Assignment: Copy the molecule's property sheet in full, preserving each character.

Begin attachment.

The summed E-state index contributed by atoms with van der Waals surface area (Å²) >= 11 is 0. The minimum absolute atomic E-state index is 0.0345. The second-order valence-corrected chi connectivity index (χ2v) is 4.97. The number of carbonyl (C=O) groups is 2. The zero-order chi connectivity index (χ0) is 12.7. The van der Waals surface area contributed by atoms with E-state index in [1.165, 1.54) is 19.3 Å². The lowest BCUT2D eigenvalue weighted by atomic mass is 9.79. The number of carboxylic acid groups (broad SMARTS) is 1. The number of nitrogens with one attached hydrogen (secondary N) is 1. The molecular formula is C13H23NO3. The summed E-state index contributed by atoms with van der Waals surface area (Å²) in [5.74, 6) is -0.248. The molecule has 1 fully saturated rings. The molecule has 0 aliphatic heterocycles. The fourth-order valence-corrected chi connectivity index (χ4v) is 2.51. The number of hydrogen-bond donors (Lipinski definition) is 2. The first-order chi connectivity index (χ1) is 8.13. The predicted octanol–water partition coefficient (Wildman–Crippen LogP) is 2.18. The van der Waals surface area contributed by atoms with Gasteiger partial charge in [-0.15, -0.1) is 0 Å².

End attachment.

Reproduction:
The summed E-state index contributed by atoms with van der Waals surface area (Å²) >= 11 is 0. The minimum absolute atomic E-state index is 0.0345. The second-order valence-corrected chi connectivity index (χ2v) is 4.97. The number of carbonyl (C=O) groups is 2. The zero-order chi connectivity index (χ0) is 12.7. The van der Waals surface area contributed by atoms with E-state index in [1.165, 1.54) is 19.3 Å². The lowest BCUT2D eigenvalue weighted by atomic mass is 9.79. The number of carboxylic acid groups (broad SMARTS) is 1. The number of nitrogens with one attached hydrogen (secondary N) is 1. The molecular formula is C13H23NO3. The summed E-state index contributed by atoms with van der Waals surface area (Å²) in [5.74, 6) is -0.248. The molecule has 1 fully saturated rings. The molecule has 0 aliphatic heterocycles. The fourth-order valence-corrected chi connectivity index (χ4v) is 2.51. The number of hydrogen-bond donors (Lipinski definition) is 2. The first-order chi connectivity index (χ1) is 8.13. The predicted octanol–water partition coefficient (Wildman–Crippen LogP) is 2.18. The van der Waals surface area contributed by atoms with Gasteiger partial charge in [-0.15, -0.1) is 0 Å².